Hedge Fund News: Bill Ackman, CQS Cayman, Moore Capital Management

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Ackman Scores Big November On Fannie, Freddie Gains (The Wall Street Journal)
William Ackman sliced in half his losses for the year after a strong November at Pershing Square Capital Management LP. Mr. Ackman’s flagship private fund rose 9.6% in November and its international fund rose 9.8%, according to people familiar with the matter. Mr. Ackman’s flagship fund is still down 10.1% in 2016, the people said, on top of losses in 2015, largely due to Valeant Pharmaceuticals International’s sharp decline. Pershing Square Holdings, Mr. Ackman’s Amsterdam-listed fund, is down 13.5% for the year, up from a 22.5% decline through October. The public fund uses more leverage than the flagship fund.

Bill Ackman, Pershing Square Capital Management, Herbalife

Exclusive: Staff Drops At Hintze’s CQS As Hedge Funds Tighten Belts (Reuters)
Staff numbers at CQS, the hedge fund run by billionaire investor Michael Hintze, have fallen sharply, with the Australian saying rivals must adapt to a rapidly changing industry. Over the past 18 months, headcount at CQS has fallen by 18.5 percent, or roughly 50 people, a person familiar with the company told Reuters. After a tough 2015, all the main funds of CQS, which manages $12 billion, are now in the black. The industry, which is famed for its stellar returns and high fees, is generally under pressure due to heavy withdrawals this year. “The industry needs to adapt and we, as a business, are also doing so,” Hintze said in an email to Reuters. “We have streamlined the business and we are focused on delivering performance for investors,” he added. “We have an organization that is focused on targeting returns and growth.”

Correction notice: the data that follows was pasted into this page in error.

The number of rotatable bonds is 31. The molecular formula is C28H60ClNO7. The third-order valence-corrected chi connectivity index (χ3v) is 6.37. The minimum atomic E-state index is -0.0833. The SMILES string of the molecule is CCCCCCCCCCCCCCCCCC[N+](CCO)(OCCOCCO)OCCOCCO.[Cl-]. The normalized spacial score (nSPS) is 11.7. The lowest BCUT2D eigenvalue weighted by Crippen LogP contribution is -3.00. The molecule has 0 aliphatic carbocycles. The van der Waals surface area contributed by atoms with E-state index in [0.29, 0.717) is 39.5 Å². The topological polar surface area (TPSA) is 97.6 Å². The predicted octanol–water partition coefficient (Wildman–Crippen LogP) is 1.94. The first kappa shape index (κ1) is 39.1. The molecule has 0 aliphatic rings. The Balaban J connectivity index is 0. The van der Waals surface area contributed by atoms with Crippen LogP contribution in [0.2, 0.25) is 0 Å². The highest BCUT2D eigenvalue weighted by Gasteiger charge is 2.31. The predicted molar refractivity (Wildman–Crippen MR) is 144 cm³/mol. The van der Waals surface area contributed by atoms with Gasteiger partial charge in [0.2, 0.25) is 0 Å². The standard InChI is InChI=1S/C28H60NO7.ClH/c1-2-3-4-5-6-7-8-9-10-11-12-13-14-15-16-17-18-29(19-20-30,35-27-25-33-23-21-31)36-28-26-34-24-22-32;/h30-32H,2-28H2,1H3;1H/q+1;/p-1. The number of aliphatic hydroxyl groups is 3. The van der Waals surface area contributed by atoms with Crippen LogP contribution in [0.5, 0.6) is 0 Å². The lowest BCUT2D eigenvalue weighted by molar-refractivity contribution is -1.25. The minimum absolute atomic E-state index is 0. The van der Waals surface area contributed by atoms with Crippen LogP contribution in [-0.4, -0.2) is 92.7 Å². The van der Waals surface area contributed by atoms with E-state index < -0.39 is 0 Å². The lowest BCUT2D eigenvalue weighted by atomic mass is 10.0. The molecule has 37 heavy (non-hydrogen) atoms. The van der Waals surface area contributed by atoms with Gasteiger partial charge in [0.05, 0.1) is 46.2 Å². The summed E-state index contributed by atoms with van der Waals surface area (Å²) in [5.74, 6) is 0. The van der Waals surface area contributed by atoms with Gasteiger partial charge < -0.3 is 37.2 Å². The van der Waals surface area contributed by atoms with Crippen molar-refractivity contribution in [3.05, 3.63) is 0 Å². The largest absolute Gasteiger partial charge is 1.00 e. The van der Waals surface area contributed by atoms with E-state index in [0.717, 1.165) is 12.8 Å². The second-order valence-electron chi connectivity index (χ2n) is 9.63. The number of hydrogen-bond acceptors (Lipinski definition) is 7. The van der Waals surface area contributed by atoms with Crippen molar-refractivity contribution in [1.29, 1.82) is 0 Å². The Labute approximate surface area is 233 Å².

Hedge-Fund Firm Moore Capital Cuts Management Fee On Largest Fund (The Wall Street Journal)
Moore Capital Management, the hedge-fund firm run by billionaire Louis Bacon, has cut charges for investors in its biggest fund. The New York-based firm, one of the industry’s best-known with $14 billion in assets, said in a letter to investors reviewed by The Wall Street Journal that it would cut the management fee on its $7.5 billion Macro Managers fund to 2.5% from 3%. The move is “a reflection of our sensitivity to changes in the industry as a whole,” the firm said in the letter. The cut, which will come into effect from January, comes near the end of a tough year for the Macro Managers fund. After large losses in January and February, the fund is down 3.8% in the first 10 months of the year.

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